Every year for the last 100 years, an illuminated Waterford crystal ball has droped in New York City’s Times Square to celebrate the beginning of a new year. Did you ever wonder about the building from which the ball is dropped? Today, one can't enjoy the beauty of the architecture due to all of the advertising signs which completely covers the building. Infocus Tech sells a metal souvenir replica of The New York Times Building, now also known as both 1 Times Square and the Times Tower. This pewter replica stands 5-1/2 inches tall and is finished in antique pewter. Located at the heart of Times Square, 42nd and Broadway, the 25-story building was completed in 1905, this skyscraper was designed by Architects Eidlitz and Mackenzie. The building is currently used as a enormous billboard for various advertising and is unoccupied from the 3rd floor up. A million people gather to celebrate on New Year’s Eve in Times Square as the ball descends 77 feet (23 meters) over the course of a minute, coming to rest at the bottom of its pole at 12:00am. The Ball Drop stems from an old ritual in England when a descending Time Ball was a popular method of signaling noon to allow pocket watches and nearby at sea ships chronometer's to be reset daily. This tradition continues onward today in Washington D.C. at the United States Naval Observatory where it still drops a Time Ball down a flag pole every day at noon. The latest design of the New York's Time Ball is six feet in diameter and weighs 1,070 pounds. The spherical design is a geodesic dome covered with 504 Waterford crystal triangles and illuminated with 600 multi-colored light bulbs, 96 high intensity strobe lights and 92 rotating pyramid mirrors.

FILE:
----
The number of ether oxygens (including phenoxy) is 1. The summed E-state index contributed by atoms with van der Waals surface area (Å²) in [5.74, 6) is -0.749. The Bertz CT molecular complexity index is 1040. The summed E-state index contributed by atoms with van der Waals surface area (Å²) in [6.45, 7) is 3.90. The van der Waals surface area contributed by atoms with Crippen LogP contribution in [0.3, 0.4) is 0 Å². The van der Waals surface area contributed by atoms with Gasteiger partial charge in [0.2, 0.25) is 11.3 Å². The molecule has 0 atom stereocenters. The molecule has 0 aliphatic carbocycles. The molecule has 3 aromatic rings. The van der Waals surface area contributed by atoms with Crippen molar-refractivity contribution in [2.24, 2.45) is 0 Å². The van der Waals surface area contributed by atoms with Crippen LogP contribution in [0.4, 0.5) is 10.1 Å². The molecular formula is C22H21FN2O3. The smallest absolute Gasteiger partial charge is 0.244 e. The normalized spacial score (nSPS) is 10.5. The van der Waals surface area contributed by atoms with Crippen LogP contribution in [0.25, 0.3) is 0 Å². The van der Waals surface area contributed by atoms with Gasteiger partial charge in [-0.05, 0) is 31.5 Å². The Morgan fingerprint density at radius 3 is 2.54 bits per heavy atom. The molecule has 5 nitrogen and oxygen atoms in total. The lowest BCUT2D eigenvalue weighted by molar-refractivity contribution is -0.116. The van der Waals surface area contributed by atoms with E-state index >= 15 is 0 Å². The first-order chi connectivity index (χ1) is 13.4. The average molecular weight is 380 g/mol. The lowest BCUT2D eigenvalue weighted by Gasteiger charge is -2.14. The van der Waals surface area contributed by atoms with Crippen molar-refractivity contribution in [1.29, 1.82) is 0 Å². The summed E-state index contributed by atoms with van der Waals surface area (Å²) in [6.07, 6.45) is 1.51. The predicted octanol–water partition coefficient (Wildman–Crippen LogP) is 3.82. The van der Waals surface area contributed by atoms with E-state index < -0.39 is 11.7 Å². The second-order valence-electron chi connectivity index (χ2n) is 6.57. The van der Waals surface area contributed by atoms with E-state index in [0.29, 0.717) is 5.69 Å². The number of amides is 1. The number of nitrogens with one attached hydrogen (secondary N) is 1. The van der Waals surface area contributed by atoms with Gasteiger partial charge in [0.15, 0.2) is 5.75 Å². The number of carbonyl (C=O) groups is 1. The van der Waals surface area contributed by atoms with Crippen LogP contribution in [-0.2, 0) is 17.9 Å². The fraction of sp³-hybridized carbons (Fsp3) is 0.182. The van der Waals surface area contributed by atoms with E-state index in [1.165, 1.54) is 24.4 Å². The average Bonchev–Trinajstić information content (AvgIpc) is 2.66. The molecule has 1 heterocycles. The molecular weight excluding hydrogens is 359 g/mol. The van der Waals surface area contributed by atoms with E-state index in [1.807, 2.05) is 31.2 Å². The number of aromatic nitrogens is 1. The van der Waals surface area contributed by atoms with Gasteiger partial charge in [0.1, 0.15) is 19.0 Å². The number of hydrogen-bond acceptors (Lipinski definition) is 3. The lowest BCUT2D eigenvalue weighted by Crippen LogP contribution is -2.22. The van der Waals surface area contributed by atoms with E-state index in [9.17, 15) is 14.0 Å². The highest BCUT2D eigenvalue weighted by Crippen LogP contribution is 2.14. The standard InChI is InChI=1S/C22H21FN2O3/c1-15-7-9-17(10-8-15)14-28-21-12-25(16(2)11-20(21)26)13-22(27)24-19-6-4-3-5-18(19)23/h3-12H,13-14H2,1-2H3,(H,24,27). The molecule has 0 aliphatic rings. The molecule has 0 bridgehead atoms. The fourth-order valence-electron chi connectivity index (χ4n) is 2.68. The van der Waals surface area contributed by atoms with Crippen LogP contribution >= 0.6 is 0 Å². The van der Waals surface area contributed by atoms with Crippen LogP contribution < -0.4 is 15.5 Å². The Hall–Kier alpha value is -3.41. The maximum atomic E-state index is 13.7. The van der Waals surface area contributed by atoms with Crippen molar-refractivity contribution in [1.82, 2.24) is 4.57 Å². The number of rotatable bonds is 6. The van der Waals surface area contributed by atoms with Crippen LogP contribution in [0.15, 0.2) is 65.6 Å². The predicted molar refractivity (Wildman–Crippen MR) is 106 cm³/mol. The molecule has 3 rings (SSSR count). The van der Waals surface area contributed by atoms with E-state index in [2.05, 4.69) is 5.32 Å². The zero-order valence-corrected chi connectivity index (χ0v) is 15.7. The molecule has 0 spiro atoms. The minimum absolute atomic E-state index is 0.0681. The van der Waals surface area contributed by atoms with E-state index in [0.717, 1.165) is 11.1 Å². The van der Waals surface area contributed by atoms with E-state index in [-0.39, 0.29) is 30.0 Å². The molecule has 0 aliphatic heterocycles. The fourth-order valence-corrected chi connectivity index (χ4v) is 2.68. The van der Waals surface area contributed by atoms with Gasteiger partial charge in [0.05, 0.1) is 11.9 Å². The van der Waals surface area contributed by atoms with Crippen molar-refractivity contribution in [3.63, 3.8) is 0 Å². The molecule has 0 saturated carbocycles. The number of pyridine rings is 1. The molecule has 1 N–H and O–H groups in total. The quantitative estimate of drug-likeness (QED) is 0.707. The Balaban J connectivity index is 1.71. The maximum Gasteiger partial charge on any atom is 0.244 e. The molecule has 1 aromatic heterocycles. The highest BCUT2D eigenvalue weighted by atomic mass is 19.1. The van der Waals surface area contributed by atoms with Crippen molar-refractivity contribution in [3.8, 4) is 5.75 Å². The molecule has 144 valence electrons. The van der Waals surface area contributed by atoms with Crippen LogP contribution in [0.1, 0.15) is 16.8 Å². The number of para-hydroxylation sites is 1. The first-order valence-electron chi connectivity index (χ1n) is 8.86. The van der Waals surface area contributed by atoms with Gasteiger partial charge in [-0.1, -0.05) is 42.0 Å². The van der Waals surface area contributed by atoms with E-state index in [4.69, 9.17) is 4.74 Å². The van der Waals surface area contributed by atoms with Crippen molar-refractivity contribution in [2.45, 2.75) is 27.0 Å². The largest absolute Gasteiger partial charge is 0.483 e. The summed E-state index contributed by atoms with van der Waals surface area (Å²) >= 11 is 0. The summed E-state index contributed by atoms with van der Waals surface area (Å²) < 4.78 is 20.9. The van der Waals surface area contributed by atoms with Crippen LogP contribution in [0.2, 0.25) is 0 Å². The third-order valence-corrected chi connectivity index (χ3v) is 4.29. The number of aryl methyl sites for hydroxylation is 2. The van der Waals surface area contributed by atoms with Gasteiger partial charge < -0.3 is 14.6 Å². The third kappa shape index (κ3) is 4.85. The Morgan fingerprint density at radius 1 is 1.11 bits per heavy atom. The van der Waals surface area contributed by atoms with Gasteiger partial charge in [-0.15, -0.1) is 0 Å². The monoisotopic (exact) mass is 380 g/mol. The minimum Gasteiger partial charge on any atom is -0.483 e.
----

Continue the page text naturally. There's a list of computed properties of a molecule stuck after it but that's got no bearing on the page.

Wednesday, December 31, 2008
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